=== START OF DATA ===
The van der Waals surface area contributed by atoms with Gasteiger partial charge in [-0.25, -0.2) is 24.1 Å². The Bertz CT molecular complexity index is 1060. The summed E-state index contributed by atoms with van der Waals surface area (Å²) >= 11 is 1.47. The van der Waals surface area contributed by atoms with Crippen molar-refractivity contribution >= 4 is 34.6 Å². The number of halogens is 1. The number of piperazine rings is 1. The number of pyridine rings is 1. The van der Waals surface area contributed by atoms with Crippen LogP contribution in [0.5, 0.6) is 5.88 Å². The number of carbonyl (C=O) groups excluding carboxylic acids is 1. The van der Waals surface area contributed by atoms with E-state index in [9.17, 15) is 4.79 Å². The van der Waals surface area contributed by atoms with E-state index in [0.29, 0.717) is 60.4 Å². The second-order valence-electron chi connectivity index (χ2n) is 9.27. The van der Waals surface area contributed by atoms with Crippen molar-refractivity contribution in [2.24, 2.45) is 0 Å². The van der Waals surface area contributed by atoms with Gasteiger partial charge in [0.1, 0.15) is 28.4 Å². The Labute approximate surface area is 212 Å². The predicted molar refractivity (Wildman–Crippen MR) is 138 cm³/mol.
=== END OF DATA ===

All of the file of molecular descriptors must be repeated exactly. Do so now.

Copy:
The van der Waals surface area contributed by atoms with Gasteiger partial charge in [-0.25, -0.2) is 24.1 Å². The Bertz CT molecular complexity index is 1060. The summed E-state index contributed by atoms with van der Waals surface area (Å²) >= 11 is 1.47. The van der Waals surface area contributed by atoms with Crippen molar-refractivity contribution >= 4 is 34.6 Å². The number of halogens is 1. The number of piperazine rings is 1. The number of pyridine rings is 1. The van der Waals surface area contributed by atoms with Crippen LogP contribution in [0.5, 0.6) is 5.88 Å². The number of carbonyl (C=O) groups excluding carboxylic acids is 1. The van der Waals surface area contributed by atoms with E-state index in [9.17, 15) is 4.79 Å². The van der Waals surface area contributed by atoms with E-state index in [0.29, 0.717) is 60.4 Å². The second-order valence-electron chi connectivity index (χ2n) is 9.27. The van der Waals surface area contributed by atoms with Crippen molar-refractivity contribution in [2.24, 2.45) is 0 Å². The van der Waals surface area contributed by atoms with Gasteiger partial charge in [0.1, 0.15) is 28.4 Å². The Labute approximate surface area is 212 Å². The predicted molar refractivity (Wildman–Crippen MR) is 138 cm³/mol.